For over a century, the tradition of homecoming has been observed across KU and the city of Lawrence. Originating as an opportunity for alumni to revisit campus, the first homecoming game was played against the University of Missouri in November 1912, with KU winning 12-3. Over the next decade, the popular event spun off into many traditions. Some – like homecoming parades – have endured to this day, while others – like the annual tiger bonfire and a day dedicated to dressing like hobos – have disappeared.

Photograph of KU students dressed up for Hobo Day, 1931

Students dressed up for Hobo Day, 1931. The raucous event became an
integral part of homecoming festivities at KU. University Archives Photos.
Call Number: RG 71/9 1931 Prints: Student Activities: Hobo Day (Photos).
Click image to enlarge (redirect to Spencer’s digital collections).

Homecoming mostly continued on in this fashion for nearly six decades – a week of parties, rallies, and promotional activities leading up to the big football game. It wasn’t until 1970 that the next major development in the history of KU homecoming took place. In 1969, senior student Janet Merrick was crowned KU’s final homecoming queen. The selection of the homecoming queen had been part of the celebration since 1925. Protests surrounding the war in Vietnam and a growing sense of student-establishment tension deemed the tradition to be clashing with modern sensibilities. Additionally, frustrated with a process that had never resulted in a black homecoming queen, KU’s Black Student Union first chose its own queen in 1969. The following year was the first homecoming celebration without a queen, and the tradition remains shelved. The Black Student Union continues to crown a homecoming queen each year.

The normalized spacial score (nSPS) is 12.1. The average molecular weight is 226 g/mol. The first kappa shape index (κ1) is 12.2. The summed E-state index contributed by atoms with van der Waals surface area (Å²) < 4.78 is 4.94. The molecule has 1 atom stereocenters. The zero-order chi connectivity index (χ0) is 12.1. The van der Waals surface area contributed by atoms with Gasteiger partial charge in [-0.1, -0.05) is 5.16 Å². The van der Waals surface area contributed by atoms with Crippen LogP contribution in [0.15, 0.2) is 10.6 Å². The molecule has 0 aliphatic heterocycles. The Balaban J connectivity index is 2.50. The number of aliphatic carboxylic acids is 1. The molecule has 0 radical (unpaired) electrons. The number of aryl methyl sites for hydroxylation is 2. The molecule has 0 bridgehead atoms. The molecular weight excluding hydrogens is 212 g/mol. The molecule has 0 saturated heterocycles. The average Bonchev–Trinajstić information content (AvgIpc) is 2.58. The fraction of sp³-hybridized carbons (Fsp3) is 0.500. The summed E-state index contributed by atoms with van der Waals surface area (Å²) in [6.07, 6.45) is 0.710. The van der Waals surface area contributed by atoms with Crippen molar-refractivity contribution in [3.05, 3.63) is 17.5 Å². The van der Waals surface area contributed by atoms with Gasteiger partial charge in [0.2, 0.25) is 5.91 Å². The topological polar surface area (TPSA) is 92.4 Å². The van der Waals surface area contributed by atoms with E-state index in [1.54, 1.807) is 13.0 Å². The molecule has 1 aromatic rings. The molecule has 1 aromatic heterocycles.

Photograph of KU Homecoming Queen Jan Merrick, 1969

Homecoming Queen Janet Merrick, 1969. University Archives Photos.
Call Number: RG 71/1 1969 Prints: Student Activities: Homecoming (Photos).
Click image to enlarge (redirect to Spencer’s digital collections).

The following year, KU introduced a second Jayhawk mascot. During halftime of the 1971 homecoming game against Kansas State University, Baby Jay was unveiled to the student body after hatching from a giant blue egg. Big Jay and Baby Jay have been staples of the university spirit team ever since.

Photograph of the Baby Jay egg, 1971

Baby Jay egg, 1971. University Archives Photos. Call Number: RG 0/25 1971
Negatives: University General: Jayhawk mascot, dolls, etc (Photos).
Click image to enlarge (redirect to Spencer’s digital collections).

Photograph of KU Chancellor Chalmers with new Baby Jay at Homecoming, 1971

Chancellor Chalmers with new Baby Jay at Homecoming, 1971.
University Archives Photos. Call Number: RG 2/13 1971 Prints:
Chancellors: E. Laurence Chalmers (Photos).
Click image to enlarge (redirect to Spencer’s digital collections).

In 1993 there may have been some consideration in reviving the homecoming court; however, a new tradition began instead. An award was given to students that exhibited academic excellence, leadership, and a strong sense of service to the Lawrence community. This became the KU Excellence in Community, Education and Leadership Awards, or the KU Ex.C.E.L. Awards. This honor has been given to two students, every homecoming, for the past twenty-eight years.

Homecoming in more recent years has seen the emergence of new traditions. For example, at Chalk ‘n’ Rock, student groups and organizations create elaborate chalk murals along Wescoe Beach. The Jayhawk Jingles continue as a new version of the Jayhawk Follies; students compete in a contest of musical performances.

Photograph of the Jayhawk Follies, 1954

Four women dancing on stage dressed as dolls in the Jayhawk Follies, 1954.
University Archives Photos. Call Number: RG 71/1 1954 Prints: Student Activities:
Homecoming (Photos). Click on image to enlarge (redirect to Spencer’s digital collections).

This year, KU faces off against Oklahoma State in the 106th homecoming football game. The theme this year is “Home on the Hill,” a call for alumni to return home to their University as they always have and for current students to further solidify their own homes on the hill.

Mallory Harrell
KU Museum Studies graduate student and University Archives intern